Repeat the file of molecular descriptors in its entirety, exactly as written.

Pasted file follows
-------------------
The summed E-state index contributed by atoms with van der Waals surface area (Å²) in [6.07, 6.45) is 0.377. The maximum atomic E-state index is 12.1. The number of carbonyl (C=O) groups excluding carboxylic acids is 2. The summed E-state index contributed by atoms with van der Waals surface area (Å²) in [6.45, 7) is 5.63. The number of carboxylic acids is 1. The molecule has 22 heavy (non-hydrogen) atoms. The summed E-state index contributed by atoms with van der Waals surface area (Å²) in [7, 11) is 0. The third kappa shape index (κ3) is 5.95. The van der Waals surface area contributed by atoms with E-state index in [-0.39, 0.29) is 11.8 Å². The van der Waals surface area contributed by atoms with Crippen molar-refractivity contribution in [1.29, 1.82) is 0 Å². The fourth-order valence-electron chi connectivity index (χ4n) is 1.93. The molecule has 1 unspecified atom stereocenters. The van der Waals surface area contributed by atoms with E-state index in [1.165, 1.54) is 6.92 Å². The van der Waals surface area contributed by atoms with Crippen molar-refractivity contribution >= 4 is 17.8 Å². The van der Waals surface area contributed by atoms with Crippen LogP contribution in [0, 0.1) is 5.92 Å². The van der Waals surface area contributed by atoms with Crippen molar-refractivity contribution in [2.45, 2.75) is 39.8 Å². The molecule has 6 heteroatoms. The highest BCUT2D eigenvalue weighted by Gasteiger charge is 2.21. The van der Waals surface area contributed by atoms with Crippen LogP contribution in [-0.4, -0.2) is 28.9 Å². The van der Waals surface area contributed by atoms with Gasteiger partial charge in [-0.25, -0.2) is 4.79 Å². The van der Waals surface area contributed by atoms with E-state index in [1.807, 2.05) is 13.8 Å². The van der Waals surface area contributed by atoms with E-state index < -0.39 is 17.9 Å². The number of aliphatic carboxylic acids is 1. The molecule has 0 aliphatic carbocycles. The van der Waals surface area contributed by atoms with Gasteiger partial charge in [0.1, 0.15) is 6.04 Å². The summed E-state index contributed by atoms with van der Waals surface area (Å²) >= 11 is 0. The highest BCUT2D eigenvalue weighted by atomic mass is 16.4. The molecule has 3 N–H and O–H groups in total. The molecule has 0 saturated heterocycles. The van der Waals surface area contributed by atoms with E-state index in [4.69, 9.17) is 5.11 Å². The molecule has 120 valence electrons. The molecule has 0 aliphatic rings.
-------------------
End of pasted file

The summed E-state index contributed by atoms with van der Waals surface area (Å²) in [6.07, 6.45) is 0.377. The maximum atomic E-state index is 12.1. The number of carbonyl (C=O) groups excluding carboxylic acids is 2. The summed E-state index contributed by atoms with van der Waals surface area (Å²) in [6.45, 7) is 5.63. The number of carboxylic acids is 1. The molecule has 22 heavy (non-hydrogen) atoms. The summed E-state index contributed by atoms with van der Waals surface area (Å²) in [7, 11) is 0. The third kappa shape index (κ3) is 5.95. The van der Waals surface area contributed by atoms with E-state index in [-0.39, 0.29) is 11.8 Å². The van der Waals surface area contributed by atoms with Crippen molar-refractivity contribution in [1.29, 1.82) is 0 Å². The fourth-order valence-electron chi connectivity index (χ4n) is 1.93. The molecule has 1 unspecified atom stereocenters. The van der Waals surface area contributed by atoms with E-state index in [1.165, 1.54) is 6.92 Å². The van der Waals surface area contributed by atoms with Crippen molar-refractivity contribution >= 4 is 17.8 Å². The van der Waals surface area contributed by atoms with Crippen LogP contribution in [0, 0.1) is 5.92 Å². The van der Waals surface area contributed by atoms with Crippen molar-refractivity contribution in [2.45, 2.75) is 39.8 Å². The molecule has 6 heteroatoms. The highest BCUT2D eigenvalue weighted by Gasteiger charge is 2.21. The van der Waals surface area contributed by atoms with Crippen LogP contribution in [-0.4, -0.2) is 28.9 Å². The van der Waals surface area contributed by atoms with Gasteiger partial charge in [-0.25, -0.2) is 4.79 Å². The van der Waals surface area contributed by atoms with E-state index in [1.807, 2.05) is 13.8 Å². The van der Waals surface area contributed by atoms with E-state index < -0.39 is 17.9 Å². The number of aliphatic carboxylic acids is 1. The molecule has 0 aliphatic carbocycles. The van der Waals surface area contributed by atoms with Gasteiger partial charge in [0.1, 0.15) is 6.04 Å². The summed E-state index contributed by atoms with van der Waals surface area (Å²) >= 11 is 0. The highest BCUT2D eigenvalue weighted by atomic mass is 16.4. The molecule has 3 N–H and O–H groups in total. The molecule has 0 saturated heterocycles. The van der Waals surface area contributed by atoms with E-state index in [4.69, 9.17) is 5.11 Å². The molecule has 120 valence electrons. The molecule has 0 aliphatic rings.